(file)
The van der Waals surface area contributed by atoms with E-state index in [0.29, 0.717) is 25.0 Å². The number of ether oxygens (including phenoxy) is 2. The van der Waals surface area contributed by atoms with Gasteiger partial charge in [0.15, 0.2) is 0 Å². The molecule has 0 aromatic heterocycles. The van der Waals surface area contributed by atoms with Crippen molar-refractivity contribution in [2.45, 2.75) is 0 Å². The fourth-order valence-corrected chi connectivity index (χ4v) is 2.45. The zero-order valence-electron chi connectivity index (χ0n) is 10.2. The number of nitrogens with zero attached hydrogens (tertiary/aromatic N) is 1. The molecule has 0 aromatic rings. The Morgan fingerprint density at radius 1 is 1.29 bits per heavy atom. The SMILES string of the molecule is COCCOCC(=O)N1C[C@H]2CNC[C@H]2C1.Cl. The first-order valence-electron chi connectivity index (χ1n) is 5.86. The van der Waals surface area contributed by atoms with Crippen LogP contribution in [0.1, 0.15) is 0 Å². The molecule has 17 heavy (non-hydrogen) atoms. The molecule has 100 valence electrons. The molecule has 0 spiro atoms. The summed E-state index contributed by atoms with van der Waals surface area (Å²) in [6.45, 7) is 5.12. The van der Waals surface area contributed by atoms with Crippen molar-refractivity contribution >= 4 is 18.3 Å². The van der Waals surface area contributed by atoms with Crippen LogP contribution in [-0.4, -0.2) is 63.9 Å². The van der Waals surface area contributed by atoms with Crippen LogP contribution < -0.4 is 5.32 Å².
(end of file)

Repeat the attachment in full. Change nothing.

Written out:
The van der Waals surface area contributed by atoms with E-state index in [0.29, 0.717) is 25.0 Å². The number of ether oxygens (including phenoxy) is 2. The van der Waals surface area contributed by atoms with Gasteiger partial charge in [0.15, 0.2) is 0 Å². The molecule has 0 aromatic heterocycles. The van der Waals surface area contributed by atoms with Crippen molar-refractivity contribution in [2.45, 2.75) is 0 Å². The fourth-order valence-corrected chi connectivity index (χ4v) is 2.45. The zero-order valence-electron chi connectivity index (χ0n) is 10.2. The number of nitrogens with zero attached hydrogens (tertiary/aromatic N) is 1. The molecule has 0 aromatic rings. The Morgan fingerprint density at radius 1 is 1.29 bits per heavy atom. The SMILES string of the molecule is COCCOCC(=O)N1C[C@H]2CNC[C@H]2C1.Cl. The first-order valence-electron chi connectivity index (χ1n) is 5.86. The van der Waals surface area contributed by atoms with Crippen LogP contribution in [0.1, 0.15) is 0 Å². The molecule has 17 heavy (non-hydrogen) atoms. The molecule has 100 valence electrons. The molecule has 0 spiro atoms. The summed E-state index contributed by atoms with van der Waals surface area (Å²) in [6.45, 7) is 5.12. The van der Waals surface area contributed by atoms with Crippen molar-refractivity contribution >= 4 is 18.3 Å². The van der Waals surface area contributed by atoms with Crippen LogP contribution in [-0.4, -0.2) is 63.9 Å². The van der Waals surface area contributed by atoms with Crippen LogP contribution < -0.4 is 5.32 Å².